Pharmacists Visit Capitol Hill to Push Pro-Patient Legislative Solutions

Published Online: Thursday, May 8, 2014
PRESS RELEASE

ALEXANDRIA, Va. (May 8, 2014) – Pressing legislative solutions to help ensure patients have access to robust pharmacy services, more than 300 independent community pharmacists from across the country met May 7 – 8 in Washington, D.C. for the 2014 National Community Pharmacists Association (NCPA) Conference on National Legislation and Government Affairs.

Independent community pharmacists made a powerful case for implementing an “any willing pharmacy” policy for Medicare Part D “preferred” pharmacy plans; enacting H.R. 4437 to bring timely updates and transparency to generic prescription drug reimbursements; and better utilizing pharmacists by recognizing them as health care providers through H.R. 4190. The conference culminated in a rally today on Capitol Hill followed by meetings at the offices of individual lawmakers.

The rally on Capitol Hill featured remarks from a bipartisan group of lawmakers including U.S. Reps. Cathy McMorris Rodgers (R-Wa. and Chair of the House Republican Conference), John Sarbanes (D-Md.), Ted Yoho (R-Fla.) and Rep. Michelle Lujan Grisham (D-N.M.).

“Independent community pharmacists’ efforts to improve patient outcomes require government action on three issues where the remedies are readily apparent,” said NCPA CEO B. Douglas Hoey, RPh, MBA. “NCPA’s members came to Washington with a laser-focus on pushing legislation that fixes flaws in the federal government’s largest health care program – Medicare.”

Hoey added, “If politics is about the art of the possible, then we believe our members are offering common-sense, bipartisan solutions. Independent community pharmacies should be offered the opportunity to participate in ‘preferred pharmacy’ contracts to serve seniors. In addition, the government must address the practice of reimbursing generic prescriptions through a secretive system that doesn’t keep up with price spikes. Finally, federal statute should catch up with the reality that pharmacists are trained and valuable health care providers who can and should play an expanded role in patient care. Now is the time for the U.S. Congress to act on each of these issues.”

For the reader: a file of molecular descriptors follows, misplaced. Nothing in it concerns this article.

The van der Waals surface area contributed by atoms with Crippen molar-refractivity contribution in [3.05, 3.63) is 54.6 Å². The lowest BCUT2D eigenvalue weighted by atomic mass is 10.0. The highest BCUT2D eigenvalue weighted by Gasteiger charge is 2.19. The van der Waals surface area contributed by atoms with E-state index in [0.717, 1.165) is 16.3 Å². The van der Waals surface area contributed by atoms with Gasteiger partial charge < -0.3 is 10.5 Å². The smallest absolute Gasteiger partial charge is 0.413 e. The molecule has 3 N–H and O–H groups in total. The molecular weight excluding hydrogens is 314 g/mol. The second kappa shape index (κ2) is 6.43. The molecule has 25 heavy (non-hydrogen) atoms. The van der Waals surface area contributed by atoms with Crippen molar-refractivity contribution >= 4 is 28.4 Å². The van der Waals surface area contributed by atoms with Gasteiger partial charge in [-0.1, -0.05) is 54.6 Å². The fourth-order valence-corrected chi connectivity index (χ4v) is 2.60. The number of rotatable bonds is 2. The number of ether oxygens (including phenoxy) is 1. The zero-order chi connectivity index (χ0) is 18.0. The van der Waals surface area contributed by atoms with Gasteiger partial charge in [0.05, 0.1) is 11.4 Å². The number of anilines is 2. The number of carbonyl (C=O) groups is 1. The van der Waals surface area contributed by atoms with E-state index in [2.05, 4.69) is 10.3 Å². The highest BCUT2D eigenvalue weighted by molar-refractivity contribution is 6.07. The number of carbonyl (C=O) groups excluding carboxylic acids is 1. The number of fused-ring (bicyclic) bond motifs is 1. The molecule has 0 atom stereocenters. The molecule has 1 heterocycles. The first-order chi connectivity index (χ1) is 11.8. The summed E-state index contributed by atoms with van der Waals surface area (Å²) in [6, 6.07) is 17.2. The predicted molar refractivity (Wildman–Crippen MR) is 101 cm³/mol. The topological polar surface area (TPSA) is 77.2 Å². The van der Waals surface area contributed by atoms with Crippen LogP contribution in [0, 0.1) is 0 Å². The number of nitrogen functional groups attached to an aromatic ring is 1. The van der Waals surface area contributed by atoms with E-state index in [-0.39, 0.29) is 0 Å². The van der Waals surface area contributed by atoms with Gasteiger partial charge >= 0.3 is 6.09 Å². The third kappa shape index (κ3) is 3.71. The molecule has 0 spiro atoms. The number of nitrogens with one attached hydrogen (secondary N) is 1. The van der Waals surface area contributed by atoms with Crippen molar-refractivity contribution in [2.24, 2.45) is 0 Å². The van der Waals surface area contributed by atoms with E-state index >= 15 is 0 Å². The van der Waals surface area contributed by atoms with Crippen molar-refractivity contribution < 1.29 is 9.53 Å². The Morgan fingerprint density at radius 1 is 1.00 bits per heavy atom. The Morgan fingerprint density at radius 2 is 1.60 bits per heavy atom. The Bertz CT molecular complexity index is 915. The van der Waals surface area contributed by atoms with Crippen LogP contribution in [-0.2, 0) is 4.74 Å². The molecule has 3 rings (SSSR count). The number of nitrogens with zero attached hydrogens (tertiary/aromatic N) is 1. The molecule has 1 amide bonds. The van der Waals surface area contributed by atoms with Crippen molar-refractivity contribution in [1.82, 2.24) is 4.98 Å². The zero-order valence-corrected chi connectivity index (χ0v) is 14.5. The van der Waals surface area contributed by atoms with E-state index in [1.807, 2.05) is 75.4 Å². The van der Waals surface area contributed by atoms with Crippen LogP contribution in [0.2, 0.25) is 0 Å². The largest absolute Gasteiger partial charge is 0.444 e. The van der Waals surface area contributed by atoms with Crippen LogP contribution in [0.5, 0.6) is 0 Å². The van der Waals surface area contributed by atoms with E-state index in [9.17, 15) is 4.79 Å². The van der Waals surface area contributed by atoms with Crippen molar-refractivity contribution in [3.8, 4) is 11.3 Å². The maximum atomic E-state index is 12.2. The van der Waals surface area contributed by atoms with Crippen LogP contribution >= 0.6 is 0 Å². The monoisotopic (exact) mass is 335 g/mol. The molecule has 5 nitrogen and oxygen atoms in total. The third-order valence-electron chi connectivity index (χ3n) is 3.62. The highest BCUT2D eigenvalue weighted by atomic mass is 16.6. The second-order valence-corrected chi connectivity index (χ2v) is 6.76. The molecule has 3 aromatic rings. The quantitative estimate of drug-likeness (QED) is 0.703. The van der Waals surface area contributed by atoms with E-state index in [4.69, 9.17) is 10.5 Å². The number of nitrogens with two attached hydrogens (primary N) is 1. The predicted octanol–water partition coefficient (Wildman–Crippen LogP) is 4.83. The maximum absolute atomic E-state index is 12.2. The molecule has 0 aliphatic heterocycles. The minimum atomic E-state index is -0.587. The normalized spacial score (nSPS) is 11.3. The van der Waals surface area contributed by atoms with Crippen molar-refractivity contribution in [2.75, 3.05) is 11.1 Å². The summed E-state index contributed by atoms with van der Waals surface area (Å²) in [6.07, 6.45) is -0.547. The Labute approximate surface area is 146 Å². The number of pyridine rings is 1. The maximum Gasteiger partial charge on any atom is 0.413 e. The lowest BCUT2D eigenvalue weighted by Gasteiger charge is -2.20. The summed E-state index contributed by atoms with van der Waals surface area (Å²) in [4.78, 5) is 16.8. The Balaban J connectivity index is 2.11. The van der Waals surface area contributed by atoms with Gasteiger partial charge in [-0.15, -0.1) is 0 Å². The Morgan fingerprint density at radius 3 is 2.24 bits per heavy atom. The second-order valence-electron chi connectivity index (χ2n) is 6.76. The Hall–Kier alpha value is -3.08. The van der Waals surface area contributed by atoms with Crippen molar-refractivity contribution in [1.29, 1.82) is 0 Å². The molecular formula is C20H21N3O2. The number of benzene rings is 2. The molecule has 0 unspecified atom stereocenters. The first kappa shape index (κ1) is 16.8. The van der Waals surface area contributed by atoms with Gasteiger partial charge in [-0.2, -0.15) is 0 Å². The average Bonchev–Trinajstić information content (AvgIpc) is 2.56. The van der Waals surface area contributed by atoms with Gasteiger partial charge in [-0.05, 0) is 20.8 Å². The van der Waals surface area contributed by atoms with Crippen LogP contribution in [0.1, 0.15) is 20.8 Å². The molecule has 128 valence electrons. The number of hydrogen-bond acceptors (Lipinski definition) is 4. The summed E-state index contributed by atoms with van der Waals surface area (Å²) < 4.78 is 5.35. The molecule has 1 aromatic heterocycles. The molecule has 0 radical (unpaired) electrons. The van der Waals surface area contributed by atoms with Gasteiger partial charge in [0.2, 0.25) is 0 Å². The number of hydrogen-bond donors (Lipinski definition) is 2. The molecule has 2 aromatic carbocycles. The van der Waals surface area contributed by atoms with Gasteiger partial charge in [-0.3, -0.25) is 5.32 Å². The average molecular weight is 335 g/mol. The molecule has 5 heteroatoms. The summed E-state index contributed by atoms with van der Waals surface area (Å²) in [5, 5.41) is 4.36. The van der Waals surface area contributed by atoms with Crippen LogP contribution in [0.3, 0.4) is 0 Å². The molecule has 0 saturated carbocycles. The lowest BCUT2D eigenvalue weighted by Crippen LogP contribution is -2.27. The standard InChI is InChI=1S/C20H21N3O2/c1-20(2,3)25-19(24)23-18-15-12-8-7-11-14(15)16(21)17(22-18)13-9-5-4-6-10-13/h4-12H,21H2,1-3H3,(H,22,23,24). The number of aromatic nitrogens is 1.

NCPA members had the following recommendations during their visits to members of Congress:

First, apply “any willing pharmacy” approach to Medicare “preferred” pharmacy drug plans. The Centers for Medicare and Medicaid Services’ (CMS) recent decision not to move forward with an “any willing pharmacy” provision in the 2015 proposed rule was regrettable and forces some seniors or their caregivers to drive extended distances to a “preferred” pharmacy. NCPA urged every member of the U.S. Senate and House of Representatives to support legislation.

Substantial progress was made this week when Reps. Morgan Griffith (R-Va.) and Peter Welch (D-Vt.) introduced H.R. 4577, The Ensuring Seniors Access to Local Pharmacies Act. The bill would facilitate the participation in “preferred” pharmacy plans by community pharmacies in medically underserved areas.

Second, ensure timely updates and more transparency into reimbursement payments for multi-source generic prescription drugs. To that end, legislation entitled The Generic Drug Pricing Transparency Act, H.R. 4437, was recently introduced by Reps. Doug Collins (R-Ga.) and Dave Loebsack (D-Iowa). Generics account for approximately 80 percent of drugs dispensed. But prices for many generics are increasing by 1,000 percent or more virtually overnight while pharmacy benefit managers (PBMs) may wait months to update payment rates to reflect market costs. H.R. 4437 would make the reimbursement process more transparent, require more timely updates and create an appeal process when disputes arise between the pharmacies and PBMs.

Third, recognize pharmacists as health care providers and better utilize their training and expertise. H.R. 4190 has been introduced by Reps. Brett Guthrie (R-Ky.), G.K. Butterfield (D-N.C.), and Todd Young (R-Ind.). The bill allows state-licensed pharmacists in traditionally underserved communities to participate in and be reimbursed for a broader array of patient-care services in the Medicare Part B program. NCPA is part of The Patient Access to Pharmacists’ Care Coalition (PAPCC), which is working in support of this legislation.

“Independent community pharmacists received positive feedback from their elected representatives,” said Hoey. “Members of Congress understand that millions of seniors rely upon these small business health care providers, whose financial viability is increasingly jeopardized by misguided polices. NCPA’s Legislative Conference this week was a success and our members will keep up the pressure all year long.”
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